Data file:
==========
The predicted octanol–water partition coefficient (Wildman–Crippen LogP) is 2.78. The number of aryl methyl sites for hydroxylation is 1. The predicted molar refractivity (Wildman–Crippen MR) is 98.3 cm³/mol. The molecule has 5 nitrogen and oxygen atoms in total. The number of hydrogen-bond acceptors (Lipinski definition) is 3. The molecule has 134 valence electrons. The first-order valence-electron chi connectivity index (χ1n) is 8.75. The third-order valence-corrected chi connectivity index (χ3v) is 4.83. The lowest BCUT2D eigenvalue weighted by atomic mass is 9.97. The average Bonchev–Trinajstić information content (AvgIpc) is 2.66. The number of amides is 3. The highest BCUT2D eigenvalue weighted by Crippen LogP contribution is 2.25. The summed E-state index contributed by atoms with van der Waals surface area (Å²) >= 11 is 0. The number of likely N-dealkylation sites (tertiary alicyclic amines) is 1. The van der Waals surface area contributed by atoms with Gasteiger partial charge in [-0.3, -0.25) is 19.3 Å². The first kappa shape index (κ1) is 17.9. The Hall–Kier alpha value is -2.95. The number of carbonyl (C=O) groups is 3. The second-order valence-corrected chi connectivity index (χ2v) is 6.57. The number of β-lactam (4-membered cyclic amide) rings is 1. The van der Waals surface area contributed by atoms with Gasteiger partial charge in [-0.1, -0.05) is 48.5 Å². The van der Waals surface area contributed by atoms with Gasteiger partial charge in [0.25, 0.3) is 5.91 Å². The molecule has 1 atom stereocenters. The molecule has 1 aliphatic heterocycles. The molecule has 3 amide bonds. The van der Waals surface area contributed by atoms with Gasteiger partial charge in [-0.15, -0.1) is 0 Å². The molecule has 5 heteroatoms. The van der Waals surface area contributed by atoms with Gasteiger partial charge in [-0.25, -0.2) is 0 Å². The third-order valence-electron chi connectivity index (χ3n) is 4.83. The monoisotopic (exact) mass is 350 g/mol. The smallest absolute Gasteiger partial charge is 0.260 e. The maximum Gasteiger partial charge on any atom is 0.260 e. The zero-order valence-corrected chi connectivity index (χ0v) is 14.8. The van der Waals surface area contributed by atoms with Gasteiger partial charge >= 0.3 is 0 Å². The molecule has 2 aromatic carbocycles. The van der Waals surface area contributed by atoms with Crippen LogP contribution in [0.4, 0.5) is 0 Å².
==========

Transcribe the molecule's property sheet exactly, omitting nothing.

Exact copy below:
The predicted octanol–water partition coefficient (Wildman–Crippen LogP) is 2.78. The number of aryl methyl sites for hydroxylation is 1. The predicted molar refractivity (Wildman–Crippen MR) is 98.3 cm³/mol. The molecule has 5 nitrogen and oxygen atoms in total. The number of hydrogen-bond acceptors (Lipinski definition) is 3. The molecule has 134 valence electrons. The first-order valence-electron chi connectivity index (χ1n) is 8.75. The third-order valence-corrected chi connectivity index (χ3v) is 4.83. The lowest BCUT2D eigenvalue weighted by atomic mass is 9.97. The average Bonchev–Trinajstić information content (AvgIpc) is 2.66. The number of amides is 3. The highest BCUT2D eigenvalue weighted by Crippen LogP contribution is 2.25. The summed E-state index contributed by atoms with van der Waals surface area (Å²) >= 11 is 0. The number of likely N-dealkylation sites (tertiary alicyclic amines) is 1. The van der Waals surface area contributed by atoms with Gasteiger partial charge in [-0.3, -0.25) is 19.3 Å². The first kappa shape index (κ1) is 17.9. The Hall–Kier alpha value is -2.95. The number of carbonyl (C=O) groups is 3. The second-order valence-corrected chi connectivity index (χ2v) is 6.57. The number of β-lactam (4-membered cyclic amide) rings is 1. The van der Waals surface area contributed by atoms with Gasteiger partial charge in [-0.1, -0.05) is 48.5 Å². The van der Waals surface area contributed by atoms with Gasteiger partial charge in [0.25, 0.3) is 5.91 Å². The molecule has 1 atom stereocenters. The molecule has 1 aliphatic heterocycles. The molecule has 3 amide bonds. The van der Waals surface area contributed by atoms with Gasteiger partial charge in [-0.15, -0.1) is 0 Å². The molecule has 5 heteroatoms. The van der Waals surface area contributed by atoms with Gasteiger partial charge in [-0.25, -0.2) is 0 Å². The third-order valence-electron chi connectivity index (χ3n) is 4.83. The monoisotopic (exact) mass is 350 g/mol. The smallest absolute Gasteiger partial charge is 0.260 e. The maximum Gasteiger partial charge on any atom is 0.260 e. The zero-order valence-corrected chi connectivity index (χ0v) is 14.8. The van der Waals surface area contributed by atoms with Gasteiger partial charge >= 0.3 is 0 Å². The molecule has 2 aromatic carbocycles. The van der Waals surface area contributed by atoms with Crippen LogP contribution in [0.4, 0.5) is 0 Å².